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Saint Petersburg's treasures

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The Nativity, high above, on the vaulted ceiling of the Raphael Loggias, The Hermitage, Saint Petersburg, Russia.  
 

 
The Byzantine Double-headed Eagle — looking East and West — crowns the gates of The Hermitage. 
 
It might be a short plane ride from Medieval Tallinn — and Peter the Great's intimate Cottage and modest Kadriog Palace — but his "Window to the West," his glittering capital, Saint Petersburg, seems a world away.

The Imperial Double Eagle of the Romanovs — brought to Russia by a Byzantine princess as part of her dowry — gleams in the high sun of the Saint Petersburg summer.

Amidst all the double-headed eagles and magnificent churches I almost feel I have traveled not to the Cultural Capital of Russia, but to Byzantium.

But here I am, in front of the gilded gates of The Hermitage, one of the most famous museums in the world. I have spent the past few days visiting churches, museums, and historic places, like Petrogradskaya, The Peter and Paul Fortress where I found an oval Nativity on the gilded iconostasis (icon stand) of the Cathedral of SS Peter and Paul.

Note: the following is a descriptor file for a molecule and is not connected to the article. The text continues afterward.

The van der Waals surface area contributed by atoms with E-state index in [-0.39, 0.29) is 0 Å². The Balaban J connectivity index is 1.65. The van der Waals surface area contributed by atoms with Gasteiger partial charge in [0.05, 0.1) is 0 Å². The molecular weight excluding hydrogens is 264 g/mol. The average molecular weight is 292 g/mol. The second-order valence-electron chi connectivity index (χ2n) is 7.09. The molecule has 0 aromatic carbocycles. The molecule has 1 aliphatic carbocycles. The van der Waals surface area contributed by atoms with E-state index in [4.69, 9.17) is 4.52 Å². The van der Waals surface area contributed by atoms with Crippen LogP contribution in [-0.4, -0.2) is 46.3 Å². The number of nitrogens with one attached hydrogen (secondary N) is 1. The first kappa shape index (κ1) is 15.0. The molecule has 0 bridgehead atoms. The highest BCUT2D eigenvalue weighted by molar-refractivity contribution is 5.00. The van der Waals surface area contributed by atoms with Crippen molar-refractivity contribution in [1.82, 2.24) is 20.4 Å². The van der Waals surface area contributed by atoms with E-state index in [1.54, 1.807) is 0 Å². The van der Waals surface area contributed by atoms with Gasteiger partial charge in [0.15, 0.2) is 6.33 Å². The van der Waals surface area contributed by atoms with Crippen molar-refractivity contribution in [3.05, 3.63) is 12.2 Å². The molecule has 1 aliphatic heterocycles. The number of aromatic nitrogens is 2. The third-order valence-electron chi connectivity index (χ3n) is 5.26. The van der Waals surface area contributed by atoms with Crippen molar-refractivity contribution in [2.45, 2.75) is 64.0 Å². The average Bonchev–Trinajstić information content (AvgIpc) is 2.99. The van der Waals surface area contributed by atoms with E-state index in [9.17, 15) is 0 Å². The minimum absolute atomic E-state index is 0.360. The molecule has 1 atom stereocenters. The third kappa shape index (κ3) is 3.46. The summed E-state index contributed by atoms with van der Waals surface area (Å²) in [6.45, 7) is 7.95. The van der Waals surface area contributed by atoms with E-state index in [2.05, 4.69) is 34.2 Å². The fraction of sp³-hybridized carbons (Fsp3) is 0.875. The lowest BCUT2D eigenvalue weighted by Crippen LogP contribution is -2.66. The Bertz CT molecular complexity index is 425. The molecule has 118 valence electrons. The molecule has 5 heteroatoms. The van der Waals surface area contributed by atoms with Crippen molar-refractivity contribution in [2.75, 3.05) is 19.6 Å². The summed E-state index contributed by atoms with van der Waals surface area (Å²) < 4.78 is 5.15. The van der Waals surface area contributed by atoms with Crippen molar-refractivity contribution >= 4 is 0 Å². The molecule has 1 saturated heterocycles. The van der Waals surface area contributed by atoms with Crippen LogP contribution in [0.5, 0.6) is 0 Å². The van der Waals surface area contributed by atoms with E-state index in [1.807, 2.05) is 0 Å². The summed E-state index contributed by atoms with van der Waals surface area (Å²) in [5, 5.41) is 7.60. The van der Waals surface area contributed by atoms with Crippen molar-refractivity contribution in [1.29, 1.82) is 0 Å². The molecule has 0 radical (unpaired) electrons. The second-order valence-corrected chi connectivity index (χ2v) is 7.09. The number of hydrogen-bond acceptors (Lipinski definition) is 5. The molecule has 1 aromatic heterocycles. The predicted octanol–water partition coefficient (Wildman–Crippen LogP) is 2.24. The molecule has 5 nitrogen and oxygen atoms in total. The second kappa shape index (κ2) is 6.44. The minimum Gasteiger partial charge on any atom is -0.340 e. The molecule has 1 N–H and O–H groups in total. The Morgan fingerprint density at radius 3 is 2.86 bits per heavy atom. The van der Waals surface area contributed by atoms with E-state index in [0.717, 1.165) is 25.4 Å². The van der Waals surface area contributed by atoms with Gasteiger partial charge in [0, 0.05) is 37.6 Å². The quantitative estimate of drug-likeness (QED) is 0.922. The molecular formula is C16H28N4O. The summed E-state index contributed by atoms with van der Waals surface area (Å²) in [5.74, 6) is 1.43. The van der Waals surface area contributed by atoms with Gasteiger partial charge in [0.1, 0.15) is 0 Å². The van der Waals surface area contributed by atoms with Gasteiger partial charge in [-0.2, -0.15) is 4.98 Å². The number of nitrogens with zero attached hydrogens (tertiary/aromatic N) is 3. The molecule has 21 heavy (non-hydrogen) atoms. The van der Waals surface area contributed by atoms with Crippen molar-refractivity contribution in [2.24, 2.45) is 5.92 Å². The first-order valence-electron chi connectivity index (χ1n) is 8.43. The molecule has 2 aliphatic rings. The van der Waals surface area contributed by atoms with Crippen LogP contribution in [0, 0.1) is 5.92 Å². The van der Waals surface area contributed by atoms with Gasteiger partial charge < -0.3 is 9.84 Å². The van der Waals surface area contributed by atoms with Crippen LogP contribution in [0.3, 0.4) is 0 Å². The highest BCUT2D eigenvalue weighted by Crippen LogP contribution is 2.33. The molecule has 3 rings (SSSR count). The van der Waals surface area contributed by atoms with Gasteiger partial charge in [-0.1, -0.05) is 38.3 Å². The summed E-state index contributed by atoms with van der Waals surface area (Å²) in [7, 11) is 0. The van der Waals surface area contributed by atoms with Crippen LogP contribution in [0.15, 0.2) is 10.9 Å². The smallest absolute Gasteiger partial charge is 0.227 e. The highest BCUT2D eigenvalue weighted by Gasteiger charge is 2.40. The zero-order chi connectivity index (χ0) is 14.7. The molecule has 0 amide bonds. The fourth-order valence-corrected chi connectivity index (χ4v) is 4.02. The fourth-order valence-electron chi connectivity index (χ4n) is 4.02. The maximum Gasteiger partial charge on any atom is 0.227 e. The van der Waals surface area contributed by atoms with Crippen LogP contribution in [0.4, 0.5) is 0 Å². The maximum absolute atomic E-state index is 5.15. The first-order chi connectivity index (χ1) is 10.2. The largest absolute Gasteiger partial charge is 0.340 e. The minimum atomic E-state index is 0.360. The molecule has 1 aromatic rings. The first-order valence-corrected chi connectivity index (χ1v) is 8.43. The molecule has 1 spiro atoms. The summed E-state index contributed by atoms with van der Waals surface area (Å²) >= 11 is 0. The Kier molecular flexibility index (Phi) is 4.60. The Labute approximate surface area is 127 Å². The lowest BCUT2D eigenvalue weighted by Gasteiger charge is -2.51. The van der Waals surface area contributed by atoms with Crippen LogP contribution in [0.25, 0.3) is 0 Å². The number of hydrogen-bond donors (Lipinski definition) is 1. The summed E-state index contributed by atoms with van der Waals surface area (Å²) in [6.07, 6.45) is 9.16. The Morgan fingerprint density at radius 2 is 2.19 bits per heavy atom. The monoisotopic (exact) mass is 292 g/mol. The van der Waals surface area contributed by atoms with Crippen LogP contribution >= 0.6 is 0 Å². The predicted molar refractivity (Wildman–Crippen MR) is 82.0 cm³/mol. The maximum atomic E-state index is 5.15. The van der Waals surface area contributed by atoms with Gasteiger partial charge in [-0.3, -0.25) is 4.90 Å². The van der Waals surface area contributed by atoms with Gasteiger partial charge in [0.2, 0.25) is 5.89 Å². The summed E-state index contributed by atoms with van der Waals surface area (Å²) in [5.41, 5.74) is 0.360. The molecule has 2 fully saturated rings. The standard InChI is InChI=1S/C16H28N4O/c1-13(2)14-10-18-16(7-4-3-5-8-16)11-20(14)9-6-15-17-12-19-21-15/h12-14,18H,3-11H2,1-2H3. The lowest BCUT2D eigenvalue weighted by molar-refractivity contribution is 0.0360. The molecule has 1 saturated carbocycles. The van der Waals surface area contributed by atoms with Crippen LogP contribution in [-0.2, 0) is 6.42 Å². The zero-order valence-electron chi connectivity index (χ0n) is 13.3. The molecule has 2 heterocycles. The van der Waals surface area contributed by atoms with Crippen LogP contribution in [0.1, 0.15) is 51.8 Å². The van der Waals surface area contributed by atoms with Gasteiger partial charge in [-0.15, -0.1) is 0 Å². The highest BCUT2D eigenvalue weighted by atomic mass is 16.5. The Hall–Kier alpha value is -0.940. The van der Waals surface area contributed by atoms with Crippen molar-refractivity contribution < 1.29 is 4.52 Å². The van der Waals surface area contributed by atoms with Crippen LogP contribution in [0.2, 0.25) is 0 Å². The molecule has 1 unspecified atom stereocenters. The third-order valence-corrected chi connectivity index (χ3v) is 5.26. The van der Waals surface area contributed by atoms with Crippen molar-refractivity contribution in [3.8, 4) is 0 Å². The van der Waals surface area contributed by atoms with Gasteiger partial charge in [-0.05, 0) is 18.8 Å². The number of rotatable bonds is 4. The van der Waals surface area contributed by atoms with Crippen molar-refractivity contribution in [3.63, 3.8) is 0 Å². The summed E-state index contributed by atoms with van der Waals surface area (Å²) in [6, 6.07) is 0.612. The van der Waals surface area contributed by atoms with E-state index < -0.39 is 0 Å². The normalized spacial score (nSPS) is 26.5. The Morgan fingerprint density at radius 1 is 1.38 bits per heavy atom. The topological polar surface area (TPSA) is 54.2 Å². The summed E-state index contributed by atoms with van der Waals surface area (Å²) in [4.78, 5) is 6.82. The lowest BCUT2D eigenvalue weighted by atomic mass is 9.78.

I can't wait to share with you all my discoveries in this beautiful Cultural Capital of Russia. But for now, enjoy The Nativity (top of page) that decorates the Raphael Loggias — painted at the command of Catherine the Great who wanted to recreate the Vatican's galleries for the Winter Palace — and the riot of color and shape that this The Resurrection Church of Christ (below)…


The south façade of The Resurrection Church of Christ — reminiscent of Moscow's Saint Basil Cathedral — on the banks of the Catherine Canal.

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